BNB8: Must Read Stories

Privacy laws in the U.S. need to be updated, especially after Google struck a deal with a major hospital chain, medical ethics expert Arthur Kaplan said Wednesday.

“Now we’ve got electronic medical records, huge volumes of data, and this is like asking a navigation system from a World War I airplane to navigate us up to the space shuttle,” Kaplan, a professor at New York University’s Grossman School of Medicine, told “The News With Shepard Smith.” “We’ve got to update our privacy protection and our informed consent requirements.”

On Wednesday, Google’s cloud unit and hospital chain HCA Healthcare announced a deal that — according to The Wall Street Journal — gives Google access to patient records.

.... Kaplan told host Shepard Smith that he was concerned that a company like Google, which does a lot of commercial advertising, could correlate the information coming out of the healthcare system and potentially sell it.

Critics, including local officials, say the understaffing is a result of HCA’s deliberate cost-cutting, which has contributed to record profits for the Nashville-based hospital chain despite the pandemic. Others say doctors and nurses are quitting Mission because of what they say is HCA’s profit-motivated management style.

... complaints of declining patient care and safety began soon after HCA took over. Fifteen months ago, in February 2020, Asheville mayor Esther Manheimer and Buncombe County Commission chairman Brownie Newman, along with four other North Carolina elected officials, signed an open letter to the independent monitor overseeing HCA’s compliance with terms of the sale, stating “We are writing with deep concern regarding the state of Mission Hospital Systems since the purchase by Hospital Corporation of America last year.”

“Concerns have been pouring in from distressed patients, practitioners and HCA employees,” the statement said. “With HCA heavily focused on the bottom line, there have been numerous, aggressive staff cuts over the past year, putting patient safety at risk. Certified nurse assistants and unit secretaries have been cut dramatically or eliminated, putting new pressure on nurses. Patient to nursing staff ratios have also increased and some departments have seen an exodus of nurses, further stressing the remaining nurses.”

Contacted last week by Asheville Watchdog, Manheimer said, “I continue to have concerns regarding the level of care provided by HCA.”

  • The Transylvania Times: AG Stein Wants to Hear HCA Feedback
  • In a letter to Major Jimmy Harris, [North Carolina Attorney General] Stein addressed concerns Harris and the Brevard City Council raised in a letter city leaders sent to Stein’s office in March about Transylvania Regional Hospital and Mission-owned facilities in the county following an exodus of at least 14 of the hospital system’s physicians and health care professionals. The N.C. Attorney General’s office oversaw the sale of Mission Health to HCA Healthcare in 2019 as it was a for-profit company purchasing the former nonprofit health care system.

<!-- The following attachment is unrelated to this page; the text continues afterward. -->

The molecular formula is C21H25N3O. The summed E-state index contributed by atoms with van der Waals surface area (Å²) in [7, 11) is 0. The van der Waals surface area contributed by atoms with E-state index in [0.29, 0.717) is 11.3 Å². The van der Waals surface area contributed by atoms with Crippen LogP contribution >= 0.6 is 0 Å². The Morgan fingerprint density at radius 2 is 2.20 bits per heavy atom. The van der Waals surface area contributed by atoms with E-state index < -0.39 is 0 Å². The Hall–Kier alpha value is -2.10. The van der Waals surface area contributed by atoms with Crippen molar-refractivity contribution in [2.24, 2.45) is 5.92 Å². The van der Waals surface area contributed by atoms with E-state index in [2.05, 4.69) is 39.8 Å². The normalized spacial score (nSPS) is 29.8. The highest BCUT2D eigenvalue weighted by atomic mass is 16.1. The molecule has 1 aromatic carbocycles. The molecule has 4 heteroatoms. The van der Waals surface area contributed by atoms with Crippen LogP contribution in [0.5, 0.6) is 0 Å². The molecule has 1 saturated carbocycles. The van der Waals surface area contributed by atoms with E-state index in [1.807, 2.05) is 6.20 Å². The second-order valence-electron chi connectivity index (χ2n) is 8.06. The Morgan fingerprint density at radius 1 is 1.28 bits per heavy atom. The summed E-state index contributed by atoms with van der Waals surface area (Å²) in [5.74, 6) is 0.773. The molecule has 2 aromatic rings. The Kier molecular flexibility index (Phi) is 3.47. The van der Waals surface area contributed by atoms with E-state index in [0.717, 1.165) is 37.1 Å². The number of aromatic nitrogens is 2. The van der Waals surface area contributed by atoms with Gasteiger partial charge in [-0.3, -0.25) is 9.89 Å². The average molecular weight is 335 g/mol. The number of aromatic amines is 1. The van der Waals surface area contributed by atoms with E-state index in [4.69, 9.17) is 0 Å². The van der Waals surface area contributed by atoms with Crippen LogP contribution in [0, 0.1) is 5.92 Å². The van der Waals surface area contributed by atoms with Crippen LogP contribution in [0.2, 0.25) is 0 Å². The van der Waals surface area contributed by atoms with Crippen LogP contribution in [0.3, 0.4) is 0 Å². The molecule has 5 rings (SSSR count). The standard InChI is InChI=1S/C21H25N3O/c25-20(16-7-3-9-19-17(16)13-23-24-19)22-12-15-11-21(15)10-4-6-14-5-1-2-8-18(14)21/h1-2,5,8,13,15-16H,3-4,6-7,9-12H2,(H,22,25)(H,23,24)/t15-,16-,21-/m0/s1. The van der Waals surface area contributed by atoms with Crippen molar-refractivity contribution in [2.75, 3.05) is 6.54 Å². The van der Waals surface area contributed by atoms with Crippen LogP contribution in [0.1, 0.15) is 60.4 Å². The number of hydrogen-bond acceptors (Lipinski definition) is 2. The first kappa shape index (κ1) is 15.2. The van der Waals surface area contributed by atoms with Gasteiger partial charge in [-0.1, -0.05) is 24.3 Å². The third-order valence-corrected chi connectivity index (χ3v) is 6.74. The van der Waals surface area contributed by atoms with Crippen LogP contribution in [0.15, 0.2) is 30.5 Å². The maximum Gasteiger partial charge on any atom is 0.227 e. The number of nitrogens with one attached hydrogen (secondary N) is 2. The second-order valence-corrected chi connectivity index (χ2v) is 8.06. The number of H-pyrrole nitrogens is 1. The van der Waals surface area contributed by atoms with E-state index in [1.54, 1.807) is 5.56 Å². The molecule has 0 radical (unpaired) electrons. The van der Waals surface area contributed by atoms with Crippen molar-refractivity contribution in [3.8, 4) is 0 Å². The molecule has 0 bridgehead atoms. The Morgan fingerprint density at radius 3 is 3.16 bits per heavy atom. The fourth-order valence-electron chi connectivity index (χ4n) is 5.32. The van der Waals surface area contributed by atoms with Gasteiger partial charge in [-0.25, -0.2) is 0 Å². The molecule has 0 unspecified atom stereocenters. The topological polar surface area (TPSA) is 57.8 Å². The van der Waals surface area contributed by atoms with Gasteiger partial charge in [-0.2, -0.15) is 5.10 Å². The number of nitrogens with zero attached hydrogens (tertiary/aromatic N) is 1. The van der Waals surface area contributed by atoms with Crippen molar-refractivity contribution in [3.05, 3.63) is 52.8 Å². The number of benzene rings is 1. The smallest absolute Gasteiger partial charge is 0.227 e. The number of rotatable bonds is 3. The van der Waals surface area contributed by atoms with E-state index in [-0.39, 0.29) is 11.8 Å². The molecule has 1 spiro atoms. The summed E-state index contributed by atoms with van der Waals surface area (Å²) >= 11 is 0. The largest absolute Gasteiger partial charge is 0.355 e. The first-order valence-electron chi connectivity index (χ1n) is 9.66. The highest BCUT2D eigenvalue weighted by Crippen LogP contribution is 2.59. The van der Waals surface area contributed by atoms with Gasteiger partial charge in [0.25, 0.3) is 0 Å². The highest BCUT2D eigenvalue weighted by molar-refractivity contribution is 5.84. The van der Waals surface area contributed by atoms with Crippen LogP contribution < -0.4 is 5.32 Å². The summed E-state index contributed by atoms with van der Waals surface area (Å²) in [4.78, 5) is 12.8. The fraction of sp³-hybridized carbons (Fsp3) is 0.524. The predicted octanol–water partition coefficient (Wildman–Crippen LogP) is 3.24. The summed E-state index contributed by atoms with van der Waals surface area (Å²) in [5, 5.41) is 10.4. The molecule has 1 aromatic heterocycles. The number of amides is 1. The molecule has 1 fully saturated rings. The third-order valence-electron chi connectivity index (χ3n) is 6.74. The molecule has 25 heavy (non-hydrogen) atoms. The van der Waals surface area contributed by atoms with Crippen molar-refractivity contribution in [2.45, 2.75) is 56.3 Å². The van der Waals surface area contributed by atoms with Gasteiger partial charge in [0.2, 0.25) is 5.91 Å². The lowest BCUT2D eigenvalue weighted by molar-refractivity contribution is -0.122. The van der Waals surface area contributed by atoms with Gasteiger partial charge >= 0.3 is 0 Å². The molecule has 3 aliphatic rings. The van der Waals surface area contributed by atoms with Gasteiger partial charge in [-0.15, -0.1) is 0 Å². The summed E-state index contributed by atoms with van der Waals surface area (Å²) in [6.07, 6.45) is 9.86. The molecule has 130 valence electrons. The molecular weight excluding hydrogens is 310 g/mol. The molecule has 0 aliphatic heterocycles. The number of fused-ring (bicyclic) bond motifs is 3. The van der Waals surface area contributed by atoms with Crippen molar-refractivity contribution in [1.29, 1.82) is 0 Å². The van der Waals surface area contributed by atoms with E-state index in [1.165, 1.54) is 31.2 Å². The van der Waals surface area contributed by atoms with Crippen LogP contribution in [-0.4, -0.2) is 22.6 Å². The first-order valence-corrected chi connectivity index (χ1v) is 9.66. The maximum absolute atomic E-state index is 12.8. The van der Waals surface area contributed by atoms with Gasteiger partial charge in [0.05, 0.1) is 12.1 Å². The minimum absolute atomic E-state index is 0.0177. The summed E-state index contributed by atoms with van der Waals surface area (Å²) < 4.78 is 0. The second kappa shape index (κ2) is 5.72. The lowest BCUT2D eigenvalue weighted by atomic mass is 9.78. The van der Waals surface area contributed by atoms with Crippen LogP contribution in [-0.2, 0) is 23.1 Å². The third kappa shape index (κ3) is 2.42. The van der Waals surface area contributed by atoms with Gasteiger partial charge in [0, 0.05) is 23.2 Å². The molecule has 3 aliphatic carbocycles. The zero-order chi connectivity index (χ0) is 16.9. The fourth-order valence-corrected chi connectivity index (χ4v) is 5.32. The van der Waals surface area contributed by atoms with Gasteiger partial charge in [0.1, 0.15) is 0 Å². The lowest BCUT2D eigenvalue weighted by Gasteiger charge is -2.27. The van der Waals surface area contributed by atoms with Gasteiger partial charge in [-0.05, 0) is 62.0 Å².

“I remain committed to ensuring that HCA Healthcare complies with the agreement I negotiated during the Mission/HCA transaction. This agreement includes obligations to provide services,” Stein said in the letter. “If HCA is repeatedly not making physicians available to provide those services, it is not meeting the commitments under the agreement.

    “Further, as I mentioned in my previous letter, whenever we receive complaints about the substandard quality of care, we not only review those in connection with HCA’s duty to provide services, but we also share those complaints with our colleagues at the Department of Health and Human Services.”

    After receiving the letter, Councilwoman Maureen Copelof said she was contacted by Assistant Attorney General Logan Walters and further discussed her concerns over HCA’s new ownership.

    Copelof said the main concerns she brought up with Walters were the loss of physicians at Transylvania Regional Hospital and how rural health care is changing.

    Previously, Copelof has said that one of the main difficulties in trying to assess the situation at TRH is that the hospital is not transparent with specific metrics or numbers related to staffing or number of services provided pre- and post-acquisition.

    … HCA’s Hazen, meanwhile, saw a massive pay bump tied to the value of his supplemental executive retirement plan benefits. Changes in his pension value and non-qualified deferred compensation earnings landed at about $12.3 million for 2020, up from $9.6 last year.

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